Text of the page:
The people of New Mexico have been issued an assurance by the leadership of the senate; a bill will be written during the interim to address the demand for an ethics commission.  The assurance was later walked back; in the interim they would get ready to begin work after the next session begins.

We have been assured; they can and will write a bill that will sail smoothly through the next legislative session.

The assurance means nothing.

They cannot assure us that someone else will do anything at all.  Such an assurance could be offered only if they were guaranteed re-election.  There is no representative or senator who is guaranteed re-election.  In especially their re-election is not guaranteed, or even likely, after an ethics, standards and accountability fight it which they find themselves on the wrong side of history.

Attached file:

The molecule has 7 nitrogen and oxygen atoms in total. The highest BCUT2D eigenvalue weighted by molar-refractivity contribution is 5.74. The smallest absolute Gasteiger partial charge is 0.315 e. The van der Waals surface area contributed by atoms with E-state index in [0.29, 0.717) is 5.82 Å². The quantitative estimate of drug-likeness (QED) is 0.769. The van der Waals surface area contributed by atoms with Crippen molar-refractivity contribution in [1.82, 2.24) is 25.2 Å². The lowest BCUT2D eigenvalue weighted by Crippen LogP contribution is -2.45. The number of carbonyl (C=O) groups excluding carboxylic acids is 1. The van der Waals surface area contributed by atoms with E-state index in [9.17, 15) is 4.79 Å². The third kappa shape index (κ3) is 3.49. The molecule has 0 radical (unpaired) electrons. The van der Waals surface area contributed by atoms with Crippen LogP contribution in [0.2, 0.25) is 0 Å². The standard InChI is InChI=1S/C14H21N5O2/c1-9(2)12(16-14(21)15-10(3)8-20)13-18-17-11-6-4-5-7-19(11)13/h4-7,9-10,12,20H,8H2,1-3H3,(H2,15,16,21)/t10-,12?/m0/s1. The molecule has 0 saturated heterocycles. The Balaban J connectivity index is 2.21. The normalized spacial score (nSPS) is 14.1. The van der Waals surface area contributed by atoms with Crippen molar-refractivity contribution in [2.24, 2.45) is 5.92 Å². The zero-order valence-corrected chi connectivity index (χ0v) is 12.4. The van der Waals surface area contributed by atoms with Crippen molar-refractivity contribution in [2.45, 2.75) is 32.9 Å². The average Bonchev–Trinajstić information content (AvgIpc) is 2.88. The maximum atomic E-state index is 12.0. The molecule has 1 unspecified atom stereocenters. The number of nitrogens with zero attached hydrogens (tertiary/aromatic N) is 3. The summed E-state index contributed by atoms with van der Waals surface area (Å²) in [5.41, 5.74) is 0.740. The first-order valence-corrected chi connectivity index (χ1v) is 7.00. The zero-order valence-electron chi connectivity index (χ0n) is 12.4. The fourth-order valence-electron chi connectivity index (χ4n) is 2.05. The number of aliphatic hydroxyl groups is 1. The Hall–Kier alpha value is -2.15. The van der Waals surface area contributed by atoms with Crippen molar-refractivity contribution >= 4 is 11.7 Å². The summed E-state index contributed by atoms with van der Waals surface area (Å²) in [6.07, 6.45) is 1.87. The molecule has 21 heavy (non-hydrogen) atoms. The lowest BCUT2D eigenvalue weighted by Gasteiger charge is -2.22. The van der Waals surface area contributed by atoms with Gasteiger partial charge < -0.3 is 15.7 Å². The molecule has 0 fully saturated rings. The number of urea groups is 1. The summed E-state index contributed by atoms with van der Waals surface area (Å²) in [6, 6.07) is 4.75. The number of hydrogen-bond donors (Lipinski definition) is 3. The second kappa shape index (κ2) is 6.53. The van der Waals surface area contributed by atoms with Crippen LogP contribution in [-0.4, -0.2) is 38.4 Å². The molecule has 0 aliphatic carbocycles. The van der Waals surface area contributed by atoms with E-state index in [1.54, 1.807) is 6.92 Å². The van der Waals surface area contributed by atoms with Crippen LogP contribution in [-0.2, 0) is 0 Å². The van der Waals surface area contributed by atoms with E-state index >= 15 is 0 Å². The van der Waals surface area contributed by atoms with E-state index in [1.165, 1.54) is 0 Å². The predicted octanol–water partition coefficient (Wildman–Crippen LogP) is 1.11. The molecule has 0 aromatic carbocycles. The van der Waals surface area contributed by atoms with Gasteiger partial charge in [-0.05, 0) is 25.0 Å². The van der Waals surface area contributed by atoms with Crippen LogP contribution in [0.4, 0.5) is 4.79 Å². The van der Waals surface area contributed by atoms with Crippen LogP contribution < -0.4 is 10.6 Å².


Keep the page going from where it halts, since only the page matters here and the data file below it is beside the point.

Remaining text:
There are those in the sitting legislature who would rather have the next legislature deal with the ethics commission.  Most of those would rather not be held accountable during the election for their obfuscation of critically necessary reform.

It is well within the realm of possibility, to write the enabling bill in less than two months.  A small group of people could write a bill that would provide whatever constitutional or statutory reform is necessary to end the culture of corruption and incompetence in New Mexico State Government.

If the bill were written before the elections instead of after them, the elections could be used to hold legislators accountable for their part in writing the bill, and their willingness to support the bill if they are re-elected.